For what it's worth, Obama's speech at the memorial service left me cold. Pace Joe Klein, but it seemed full of warmed-over pabulum to me. It's all very well to exhort us to use "words that heal," and I can't argue with avoiding "words that wound" (or whatever his precise phrase was), but what about when we really have no option? How can one use "healing" words when in the middle of a genuine, passionate debate? I oppose just about everything that, say, Jim DeMint stands for. Is there a "healing" way to say that? I agree that we should all try to avoid vilifying "the other side," but I didn't hear anything last night that the President hadn't already said a million times already during the 2008 campaign. And don't get me started on being an American "family." Whatever meaning the word "family" has is lost if one conflates it with "nation."
And I know I've already said it, but I'm going to say it again -- I found the atmosphere during the memorial deeply strange. Admittedly, I only tuned in at the point that Gov. Brewer (who, I think, was very gracious) started speaking, but the cheering and applause for Janet Napolitano, Eric Holder and the President seemed totally out of place at an event to honor the dead and wounded. I really don't want to be overly critical, but I think the tone was far too much in keeping with a pep rally and not nearly solemn enough for the circumstances.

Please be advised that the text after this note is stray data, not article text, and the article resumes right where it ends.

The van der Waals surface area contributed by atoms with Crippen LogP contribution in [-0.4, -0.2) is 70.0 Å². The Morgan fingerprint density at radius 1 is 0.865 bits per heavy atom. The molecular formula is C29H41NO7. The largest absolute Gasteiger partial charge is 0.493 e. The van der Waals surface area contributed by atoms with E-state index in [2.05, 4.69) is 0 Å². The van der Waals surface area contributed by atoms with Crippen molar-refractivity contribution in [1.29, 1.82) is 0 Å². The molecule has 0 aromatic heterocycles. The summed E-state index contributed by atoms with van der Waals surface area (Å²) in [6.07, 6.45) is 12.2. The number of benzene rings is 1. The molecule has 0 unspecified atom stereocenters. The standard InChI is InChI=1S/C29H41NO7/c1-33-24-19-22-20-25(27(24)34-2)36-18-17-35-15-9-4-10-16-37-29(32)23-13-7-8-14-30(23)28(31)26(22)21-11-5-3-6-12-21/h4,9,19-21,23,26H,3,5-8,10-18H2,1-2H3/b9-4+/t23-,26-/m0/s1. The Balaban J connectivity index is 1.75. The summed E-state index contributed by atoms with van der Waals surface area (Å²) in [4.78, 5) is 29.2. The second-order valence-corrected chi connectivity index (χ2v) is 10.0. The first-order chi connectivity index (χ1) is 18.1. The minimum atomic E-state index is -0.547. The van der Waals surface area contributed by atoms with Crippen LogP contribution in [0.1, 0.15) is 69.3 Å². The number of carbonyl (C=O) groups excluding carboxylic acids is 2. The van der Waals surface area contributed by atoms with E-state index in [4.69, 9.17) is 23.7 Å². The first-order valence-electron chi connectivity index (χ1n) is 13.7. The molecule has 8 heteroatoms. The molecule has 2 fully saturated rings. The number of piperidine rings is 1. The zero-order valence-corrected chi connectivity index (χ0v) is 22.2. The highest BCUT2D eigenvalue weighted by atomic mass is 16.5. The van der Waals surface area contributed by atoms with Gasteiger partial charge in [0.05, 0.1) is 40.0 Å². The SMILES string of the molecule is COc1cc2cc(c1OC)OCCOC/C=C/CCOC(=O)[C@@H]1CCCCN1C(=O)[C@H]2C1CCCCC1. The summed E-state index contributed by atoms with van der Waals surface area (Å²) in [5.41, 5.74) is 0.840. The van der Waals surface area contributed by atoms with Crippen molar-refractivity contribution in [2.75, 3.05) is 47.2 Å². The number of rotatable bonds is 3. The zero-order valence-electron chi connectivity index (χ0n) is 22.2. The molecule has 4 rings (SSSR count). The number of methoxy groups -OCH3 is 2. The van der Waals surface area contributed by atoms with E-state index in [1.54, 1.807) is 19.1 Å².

Obviously, one shouldn't keep score and judge a moment of national tragedy as a time to score points. However, as far as addressing the American people as a leader goes, not a particularly memorable day for anyone from my perspective.
Update: No big surprises, but it seems that everyone in the whole world feels differently than I do. Which is fine, but doesn't change my opinion.
Update the Second: Aha! So I'm not alone. Good. Also, Fallows mentions this reader comment:
You'll forgive the emergence of my inner curmudgeon, but I couldn't possibly care less about the wants of an 18- t0 25-year-old audience. Unless they were all related to the victims, their desires are hardly germane. In fact, given the high likelihood that a college audience would do such juvenile things as whoop at the mention that a deceased victim went to their school, perhaps that was an argument for holding the event elsewhere. Rather a smaller and more respectful audience than a capacity crowd, if you ask me.
Yet MORE update: Over to you, Michael Chabon.